One of the things promised throughout the Brexit referendum, and throughout the nuclear-hot mess of the last three years, was that Britain would become a “global player” (which some people might see as paradoxical to the “control our borders” and “make our own laws/rules” and “stopping immigration” and of course that famous Breaking Point poster).
The outlook was positive (for Leavers).
We can make our own laws! – We already can.
We can control our borders! – We already do.
We want our parliamentary sovereignty! – We already had it. In fact, when Parliament tried to exercise their sovereignty, Brexiters slated them.
We want to open up trade with other nations! – We have trade deals with over 150 countries and we have more clout as part of the biggest trading bloc in the world.
But forget those asides, the point is, the country was told that we were going to become a “global Britain”. But not an empire. Oh gosh no. Don’t use that word.
So what happened to Global Britain? Well, it was abandoned for strategical purposes. And here comes the big D.C.
Dominic Cummings turned Boris Johnson the blusterer into a one-phrase wonder throughout the 2019 election. You can almost imagine Cummings with phone in one hand and a wooden meter ruler in the other slapping Johnson about the face. “Repeat after me: “Get.” Smack. “Brexit.” Smack. “Done.” Smack. “I sold the country “Take back control”, you can sell them this.”
Boris rubbed his hands together, safe in the knowledge that he was onto a winning tactic. Any interviews that could cause problems – avoid. Any people give you hassle – get away as fast as you can. No! Not into the fridge you tit! People show confront you about policy, change the subject – damn it Boris don’t take the chap’s phone and put it in your pocket! You loon! Oh, wait, we won. Do what you want. Spaff everywhere you like, you’ve earned it.
The truth is, the message was a good one. It was simple. Classic three word clip like a classic boxer’s tactic. Jab-jab-cross. And it focused the nation not toward a global narrative, but toward the finalising of cutting the UK’s ties with its closest allies and longest standing friends. The entire Brexit opera has played out and Britain is now facing the world anew, with one foot firmly stuck in the past.
But it all feels like it’s changing. The idea of a global Britain had a very liberal-sounding pretence. But then we went and imposed an Australia-style points-based system. Ian Dunt put this thought into words in a recent piece in which he claimed:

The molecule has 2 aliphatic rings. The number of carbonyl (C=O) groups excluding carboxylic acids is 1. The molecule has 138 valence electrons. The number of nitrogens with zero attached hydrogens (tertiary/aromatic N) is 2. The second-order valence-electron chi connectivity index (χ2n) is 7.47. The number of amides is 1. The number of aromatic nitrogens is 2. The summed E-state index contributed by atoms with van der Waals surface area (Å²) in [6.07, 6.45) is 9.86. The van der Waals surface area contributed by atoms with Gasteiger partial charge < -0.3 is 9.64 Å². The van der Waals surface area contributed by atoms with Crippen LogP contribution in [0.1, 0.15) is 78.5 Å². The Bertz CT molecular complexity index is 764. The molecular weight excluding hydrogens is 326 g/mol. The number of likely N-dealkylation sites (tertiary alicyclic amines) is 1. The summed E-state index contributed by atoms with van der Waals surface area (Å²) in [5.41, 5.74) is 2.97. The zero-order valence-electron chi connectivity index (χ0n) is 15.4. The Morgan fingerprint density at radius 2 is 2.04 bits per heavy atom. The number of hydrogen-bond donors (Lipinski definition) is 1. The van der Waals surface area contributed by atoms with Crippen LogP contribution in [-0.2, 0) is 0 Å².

“What we are losing is about so much more than money. It is about being open. It is about being a place that is confident enough to take in new arrivals. Being a place new arrivals might wish to come to. We’ve lost that confidence. We’ve lost the sense that difference is beautiful.”
Global Britain has not only told the whole world that it is shut off to the outside, but Dominic Cummings has spared no time at all raising the barriers around his cabinet, cutting them off from interviews with broadcasters, publications or journalists who might do the unspeakable and hold them to account.
What Cummings is doing, and doing with lethal precision, is removing cabinet from the spotlight and therefore keeping them from any form of accountability. The less they say, the less likely they are to slip up and make the government look stupid. But he is not only removing the cabinet from the institutions whose job it is to ask the hard questions and who should hold the government to account, he is removing the institutions themselves.
It was recently declared that No.10 are scrapping the BBC television licence fee. The licence fee has been a contentious issue for years and has plagued many people, whilst others are happy to continue paying in order to uphold what is considered a quintessentially British institution. Either way, Cummings has clearly considered the objective as high on the agenda because it essentially clips the wings of a broadcasting service whose podcasts, news channels (local, national and international) and TV shows could provide in-depth coverage of the government’s actions.
It was also reported by the MailOnline that Boris Johnson plans to privatise Channel 4. MP Philip Davies (Shipley) who sits on the Culture, Media and Sport select committee has stated; “I’ve been arguing for years that it should be sold off.” No.10 considers Channel 4 “left wing” and this seems to be a stance that Dominic Cummings and Boris Johnson simply can’t abide. Make no mistake, this is a strangling of any dissenting voices who might judge or stand up to No.10.
But Cummings is also going one disastrous Orwellian leap forward by strangling the very language that the cabinet, and by default the publications that support them, will use from here on out. It is paradoxical given that those who supported the Leave campaign made the European Union out to be some kind of all powerful, untouchable overlord. It turns out that the enemy of free speech and democratic values is, in fact, sitting at the very heart of our so-called “democratic” society.
It was writer Haruki Murakami who put the argument best in 1Q84:
“Knowledge is a precious social asset. It is an asset that must be amassed in abundant stockpiles and utilised with the utmost care. It must be handed down to the next generation in fruitful forms.” Funnily enough, the words are those of an NHK licence fee collector, but the message around knowledge being a “social asset” is an important and timely one.